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© St. Petersburg Times, published September 1, 2002
His team faded. Cowboy blue turned deathly pale. After three Super Bowl victories, Emmitt Smith kept wincing as talented Dallas sidekicks disappeared.
Michael Irvin had off-field troubles, then departed the NFL. Jimmy Johnson had left town. Nate Newton was doing rotten; he's headed to prison for drug trafficking.
Deion Sanders aged.
Troy Aikman retired.
Through it all, Smith persisted with honor. Blockers became so inept Emmitt's sturdy 5-foot-9 body absorbed constant beatings.
Smith suffered through losing like he'd never known, at mighty Pensacola Escambia High or during a lukewarm period (1987-89) for Florida Gators football.
Admirably, if painfully, he stood like a champ in the fracturing Cowboy kingdom. Final remnant of franchise greatness. Running with heroic determination. Functioning with class and professionalism.
Today, at 33, Emmitt wants to believe his 'Boys are back, apt to rise from the 5-11 ashes of last year. A more predictable accomplishment should occur around midseason when No. 22 gains a 540th yard to surpass Walter Payton as the most prodigious rusher in NFL history.
In a time of outrageous jock exhibitionism, with rancid spills over bounds of sporting decency, Smith has old-pro attitude. Avoiding showoff funks. Respecting opponents. Frequently expounding on his respect for bygone ball-carrying excellence of Payton, Jim Brown, Eric Dickerson and, yes, O.J. Simpson.
Smith was a high school wonder, scoring 106 touchdowns while running for 8,804 yards in four seasons at Escambia High. When he signed with the Gators, you figured the squat gent might well fail to approach magnificence among the big kids of the tough Southeastern Conference.
I was skeptical until, in Emmitt's third game as a 1987 freshman, he hoisted the Gators on his 18-year-old back and carried them to a 23-14 upset win over Alabama in Birmingham. His gifts kept coming.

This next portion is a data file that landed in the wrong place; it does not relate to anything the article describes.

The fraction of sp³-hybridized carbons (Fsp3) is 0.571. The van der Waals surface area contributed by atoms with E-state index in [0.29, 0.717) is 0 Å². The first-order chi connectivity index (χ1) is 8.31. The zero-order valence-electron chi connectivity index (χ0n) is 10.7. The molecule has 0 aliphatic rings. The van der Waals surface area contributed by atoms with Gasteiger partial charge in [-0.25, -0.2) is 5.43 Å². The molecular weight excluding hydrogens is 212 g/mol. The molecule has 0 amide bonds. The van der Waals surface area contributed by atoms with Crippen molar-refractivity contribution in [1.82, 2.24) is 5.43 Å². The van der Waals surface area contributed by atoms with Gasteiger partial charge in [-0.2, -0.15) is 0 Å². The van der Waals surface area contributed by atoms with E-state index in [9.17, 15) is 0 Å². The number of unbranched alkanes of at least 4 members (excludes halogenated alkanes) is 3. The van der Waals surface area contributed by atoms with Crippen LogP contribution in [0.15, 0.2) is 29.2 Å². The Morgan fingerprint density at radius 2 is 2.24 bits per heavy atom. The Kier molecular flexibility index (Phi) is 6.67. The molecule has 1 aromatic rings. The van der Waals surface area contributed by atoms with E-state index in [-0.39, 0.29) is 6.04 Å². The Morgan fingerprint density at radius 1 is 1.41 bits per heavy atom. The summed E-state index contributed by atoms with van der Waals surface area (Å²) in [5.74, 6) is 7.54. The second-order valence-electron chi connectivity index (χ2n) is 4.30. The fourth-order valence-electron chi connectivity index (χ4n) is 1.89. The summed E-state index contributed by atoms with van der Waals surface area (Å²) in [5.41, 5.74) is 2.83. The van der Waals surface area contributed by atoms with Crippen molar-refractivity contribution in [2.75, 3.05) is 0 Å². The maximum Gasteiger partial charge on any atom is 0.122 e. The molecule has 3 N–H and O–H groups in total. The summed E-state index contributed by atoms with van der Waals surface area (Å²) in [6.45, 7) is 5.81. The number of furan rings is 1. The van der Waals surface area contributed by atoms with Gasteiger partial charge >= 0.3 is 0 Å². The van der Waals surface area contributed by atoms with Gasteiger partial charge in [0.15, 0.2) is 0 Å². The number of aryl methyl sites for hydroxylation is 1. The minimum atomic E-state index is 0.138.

Afterward, in the UF dressing room, Smith's youthful maturity and presence were immediately apparent; a teen handling a barrage of interviews with entertaining efficiency.
Smith was magnificent in Gainesville, even as the Gators won just 20 games while losing 16, rushing for 3,928 yards in three seasons before opting for the NFL. Still, many wondered, how might his skills hold up in the elevated air of pro football?
Dallas took a chance with the 17th pick in the first round. Jackpot! Emmitt never fails. In his 13th season, there is no debate about Smith's next career juncture. It unquestionably will be in Canton, Ohio, at the Pro Football Hall of Fame. Alongside the Paytons, Browns, Dickersons and Simpsons.
He was packing to leave the UF campus just as Steve Spurrier was coming home as Gators coach in early 1990. During most of Smith's time with the Gators, the man in charge was bald, chubby Galen Hall, an old Penn State quarterback who would be dismissed after five games of No. 22's final season in 1989, to be temporarily replaced by Gary Darnell before the Spurrier christening.
Hall and Smith were tight. Now, in Dallas, there is a warm, wonderful new twist going on with the relationship. For all his autumns since Gainesville, Hall has bounced around the business. He became Coach Obscurity.
Hall worked for a flurry of off-Broadway teams including the Orlando Rage of the short-lived XFL, the Rhein Fire of NFL Europe, the Charlotte Rage in the Arena league and the Orlando Thunder in NFL Europe.
But now, in his 37th year as a coach, Hall is the new boss of Dallas running backs, working every day with Emmitt. A reward richly merited. Since their Gainesville parting, Smith has led the NFL in rushing four times, won three Super Bowl rings, scored more touchdowns (148) than any NFL runner ever, and with 16,187 career yards is bearing down on Payton, the late Chicago Bears icon.
"We will hear increasing talk of Emmitt closing in on Payton's record, which will cause 22 to be asked about it every day," said Aikman, a former Cowboys quarterback who likewise has Hall of Fame credentials.
"I can guarantee everybody, having played alongside Emmitt Smith for so long, that the only numbers that will be truly active in his mind will be this year's Cowboys wins and losses.
"We see so many runaway egos in pro football. A lot of popoffs and showoffs; some who back up their bragging and many who do not.
"Emmitt is so far from all that. Football is his life's work and 22 puts in all the strain, sweat and attention possible.
"I will love it when he goes past Walter, so Emmitt can get through all the adulation, and then return to being what he really is, the most dedicated football player you'll ever see. Truly special."
Smith's life off the field appears no less exemplary.
After he had become rich and NFL-famous, Emmitt returned to UF and earned his degree. At home, he and wife, Pat, have two daughters. But now there's more.
Even if the Payton number is surpassed a few weeks from now, No. 22 already has had his best day of 2002 when, on his May 15 birthday, he became father to a son, Emmitt Smith IV.
-- To reach Hubert Mizell, e-mail firstname.lastname@example.org or mail to P.O. Box 726, Nellysford, VA 22958.